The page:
— Efraim Halevy former chief of the Israeli intelligence service under 3 Israeli prime ministers

    ‘When asked about the consequences of war in Iran, [economist Nouriel] Roubini sees prolonged high oil prices “$170, $180, $200 a barrel” and warned of the knock-on consequences: “the last three major global recessions … were all caused by a geopolitical shock in the Middle East that led to spike in oil prices.” But Bremmer’s not buying all the war hype: “the Obama administration does not want to engage in military strikes against Iran — and they sure as hell are going to resist it, no matter what — before the elections.”‘

  4. We the People have a big problem. We the People have created it and I question if We the People have the desire and resolve to solve it. It’s chanted the nation’s foremost challenge is jobs creation, I don’t buy or sell it. It’s smoke and mirrors for other agendas. Our biggest problem is the leadership paralysis created by US. Jobs, the economy, defense, political and social issues are problematic and can be overcome by good old American ingenuity and tenacity. But those Americans have been pushed aside and speak in the wings. With this critical oncoming election We the People have a choice between a businessman and a dreamer. Both are needed. We the People have a choice between two party philosophies; one of fiscal responsibilities and individual ownership and one of social compassion and imaginative visions for our tomorrows. Both are needed. We the People have created this problem…we own it. As Americans we look into the words of our Constitution for guidance yet it is the very Constitution itself that is the symbol for our survival and achievements. We will not solve this problem with the coming election but we can start to disassemble the walls that divide our country by having faith in compromising for the common good. We the People must demand our leaders begin this process. The idea of the common good is what makes We the People unique in the world and is what will get us out of this mess we made.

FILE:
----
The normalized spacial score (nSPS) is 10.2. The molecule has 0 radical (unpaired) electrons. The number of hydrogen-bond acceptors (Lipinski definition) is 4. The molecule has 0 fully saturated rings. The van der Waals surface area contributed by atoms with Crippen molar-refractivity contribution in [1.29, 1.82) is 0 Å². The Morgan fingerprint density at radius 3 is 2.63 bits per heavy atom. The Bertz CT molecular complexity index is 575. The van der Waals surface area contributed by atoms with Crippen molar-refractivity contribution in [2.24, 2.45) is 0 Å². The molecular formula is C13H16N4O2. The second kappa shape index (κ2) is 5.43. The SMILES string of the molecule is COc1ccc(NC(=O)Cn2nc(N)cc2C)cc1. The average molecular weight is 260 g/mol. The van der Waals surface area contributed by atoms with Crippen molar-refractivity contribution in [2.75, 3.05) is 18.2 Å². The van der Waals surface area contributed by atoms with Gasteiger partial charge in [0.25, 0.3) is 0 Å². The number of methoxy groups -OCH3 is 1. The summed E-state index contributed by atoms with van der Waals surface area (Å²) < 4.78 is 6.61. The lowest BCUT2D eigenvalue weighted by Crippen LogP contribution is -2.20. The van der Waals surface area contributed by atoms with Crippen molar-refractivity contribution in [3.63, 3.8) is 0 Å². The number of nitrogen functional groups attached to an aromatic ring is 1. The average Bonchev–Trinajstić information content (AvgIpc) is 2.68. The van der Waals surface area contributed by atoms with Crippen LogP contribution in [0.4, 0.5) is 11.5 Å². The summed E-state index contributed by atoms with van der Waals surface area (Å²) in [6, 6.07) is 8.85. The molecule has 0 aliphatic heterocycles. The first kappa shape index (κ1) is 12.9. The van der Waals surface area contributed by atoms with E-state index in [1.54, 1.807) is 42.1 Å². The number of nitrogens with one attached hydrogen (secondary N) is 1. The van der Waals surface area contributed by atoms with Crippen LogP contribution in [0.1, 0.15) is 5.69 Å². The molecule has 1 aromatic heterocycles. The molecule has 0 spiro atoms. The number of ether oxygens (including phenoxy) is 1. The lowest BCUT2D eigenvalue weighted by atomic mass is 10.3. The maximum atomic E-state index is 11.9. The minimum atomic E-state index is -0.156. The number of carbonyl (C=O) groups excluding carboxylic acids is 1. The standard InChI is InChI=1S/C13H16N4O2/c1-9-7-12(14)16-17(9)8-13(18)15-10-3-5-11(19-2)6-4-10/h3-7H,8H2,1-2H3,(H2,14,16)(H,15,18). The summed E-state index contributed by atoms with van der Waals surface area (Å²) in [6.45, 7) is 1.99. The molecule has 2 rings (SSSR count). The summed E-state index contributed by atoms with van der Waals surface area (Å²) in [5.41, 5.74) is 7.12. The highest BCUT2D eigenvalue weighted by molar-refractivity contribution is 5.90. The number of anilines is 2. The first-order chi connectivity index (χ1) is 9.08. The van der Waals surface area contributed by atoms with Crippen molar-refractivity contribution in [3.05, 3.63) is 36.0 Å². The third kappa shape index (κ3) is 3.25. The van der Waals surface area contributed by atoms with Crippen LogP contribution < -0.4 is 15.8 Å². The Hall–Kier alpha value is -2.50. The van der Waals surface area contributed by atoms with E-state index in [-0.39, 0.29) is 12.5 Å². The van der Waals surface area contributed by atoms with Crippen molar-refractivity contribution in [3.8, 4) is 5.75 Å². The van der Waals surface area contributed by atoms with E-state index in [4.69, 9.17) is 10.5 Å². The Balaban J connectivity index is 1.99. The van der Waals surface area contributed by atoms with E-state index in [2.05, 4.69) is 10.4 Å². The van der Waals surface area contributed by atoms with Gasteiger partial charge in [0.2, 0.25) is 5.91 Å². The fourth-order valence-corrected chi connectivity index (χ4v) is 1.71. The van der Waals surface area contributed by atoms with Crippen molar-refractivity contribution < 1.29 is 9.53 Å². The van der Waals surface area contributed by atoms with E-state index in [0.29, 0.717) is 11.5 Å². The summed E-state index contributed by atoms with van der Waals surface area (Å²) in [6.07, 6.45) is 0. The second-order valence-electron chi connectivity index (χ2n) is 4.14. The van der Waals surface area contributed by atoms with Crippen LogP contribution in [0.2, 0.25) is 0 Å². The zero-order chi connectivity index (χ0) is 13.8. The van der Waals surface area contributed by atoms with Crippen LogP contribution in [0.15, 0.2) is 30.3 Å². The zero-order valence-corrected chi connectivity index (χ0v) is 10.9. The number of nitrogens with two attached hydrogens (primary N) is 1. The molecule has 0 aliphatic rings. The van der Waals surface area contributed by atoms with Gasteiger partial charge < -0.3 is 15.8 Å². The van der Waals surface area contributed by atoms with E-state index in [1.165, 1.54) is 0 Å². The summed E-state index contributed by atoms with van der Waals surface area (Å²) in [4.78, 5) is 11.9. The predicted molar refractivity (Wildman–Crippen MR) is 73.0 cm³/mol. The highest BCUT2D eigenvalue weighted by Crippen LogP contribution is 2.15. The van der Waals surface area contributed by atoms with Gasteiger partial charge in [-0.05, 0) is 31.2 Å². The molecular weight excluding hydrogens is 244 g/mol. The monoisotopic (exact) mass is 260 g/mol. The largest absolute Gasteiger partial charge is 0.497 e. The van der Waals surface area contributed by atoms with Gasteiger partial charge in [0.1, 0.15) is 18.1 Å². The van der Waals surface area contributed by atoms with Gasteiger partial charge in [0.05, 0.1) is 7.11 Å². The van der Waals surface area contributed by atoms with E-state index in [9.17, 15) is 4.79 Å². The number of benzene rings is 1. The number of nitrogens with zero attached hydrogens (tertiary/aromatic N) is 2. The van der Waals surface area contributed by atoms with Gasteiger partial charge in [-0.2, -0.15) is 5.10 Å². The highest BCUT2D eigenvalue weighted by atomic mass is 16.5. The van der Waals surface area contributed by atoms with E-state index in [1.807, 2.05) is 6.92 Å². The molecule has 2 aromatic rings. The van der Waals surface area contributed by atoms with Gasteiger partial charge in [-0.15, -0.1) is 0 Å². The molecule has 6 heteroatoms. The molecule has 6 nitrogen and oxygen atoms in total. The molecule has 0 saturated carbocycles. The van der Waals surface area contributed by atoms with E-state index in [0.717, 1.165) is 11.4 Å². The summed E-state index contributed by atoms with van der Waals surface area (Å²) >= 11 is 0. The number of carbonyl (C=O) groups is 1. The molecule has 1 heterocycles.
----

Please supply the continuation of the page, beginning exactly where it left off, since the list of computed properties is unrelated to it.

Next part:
Thanks Susan for your continued clarity and inspiration for us to try to see things for what they are.

  5. Susan,

    With all due respect, my feeling is that a president should lead from the front rather than kicking problems down the road waiting for the other party to act so that his party can demagogue them for acting (i.e. Social Security and Medicare).